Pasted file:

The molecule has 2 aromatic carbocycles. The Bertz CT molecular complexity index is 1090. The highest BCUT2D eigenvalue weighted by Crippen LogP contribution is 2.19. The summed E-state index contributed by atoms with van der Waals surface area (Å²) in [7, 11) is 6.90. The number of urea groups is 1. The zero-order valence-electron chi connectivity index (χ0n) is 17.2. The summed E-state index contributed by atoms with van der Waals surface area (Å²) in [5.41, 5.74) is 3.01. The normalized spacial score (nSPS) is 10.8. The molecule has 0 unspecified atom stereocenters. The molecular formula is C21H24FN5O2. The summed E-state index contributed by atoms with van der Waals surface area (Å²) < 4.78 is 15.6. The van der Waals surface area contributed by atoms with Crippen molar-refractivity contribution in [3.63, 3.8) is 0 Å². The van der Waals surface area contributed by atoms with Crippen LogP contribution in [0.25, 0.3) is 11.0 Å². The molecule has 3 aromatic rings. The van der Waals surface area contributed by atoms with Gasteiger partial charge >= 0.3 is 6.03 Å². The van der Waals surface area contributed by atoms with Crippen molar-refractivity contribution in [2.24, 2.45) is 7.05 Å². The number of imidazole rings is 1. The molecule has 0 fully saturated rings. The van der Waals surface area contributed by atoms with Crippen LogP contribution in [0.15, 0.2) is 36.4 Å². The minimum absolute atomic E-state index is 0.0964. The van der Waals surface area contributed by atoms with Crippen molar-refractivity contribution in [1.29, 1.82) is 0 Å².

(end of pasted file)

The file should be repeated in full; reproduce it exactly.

The molecule has 2 aromatic carbocycles. The Bertz CT molecular complexity index is 1090. The highest BCUT2D eigenvalue weighted by Crippen LogP contribution is 2.19. The summed E-state index contributed by atoms with van der Waals surface area (Å²) in [7, 11) is 6.90. The number of urea groups is 1. The zero-order valence-electron chi connectivity index (χ0n) is 17.2. The summed E-state index contributed by atoms with van der Waals surface area (Å²) in [5.41, 5.74) is 3.01. The normalized spacial score (nSPS) is 10.8. The molecule has 0 unspecified atom stereocenters. The molecular formula is C21H24FN5O2. The summed E-state index contributed by atoms with van der Waals surface area (Å²) < 4.78 is 15.6. The van der Waals surface area contributed by atoms with Crippen molar-refractivity contribution in [3.63, 3.8) is 0 Å². The van der Waals surface area contributed by atoms with Crippen LogP contribution in [0.25, 0.3) is 11.0 Å². The molecule has 3 aromatic rings. The van der Waals surface area contributed by atoms with Gasteiger partial charge >= 0.3 is 6.03 Å². The van der Waals surface area contributed by atoms with Crippen molar-refractivity contribution in [2.24, 2.45) is 7.05 Å². The number of imidazole rings is 1. The molecule has 0 fully saturated rings. The van der Waals surface area contributed by atoms with Crippen LogP contribution in [0.15, 0.2) is 36.4 Å². The minimum absolute atomic E-state index is 0.0964. The van der Waals surface area contributed by atoms with Crippen molar-refractivity contribution in [1.29, 1.82) is 0 Å².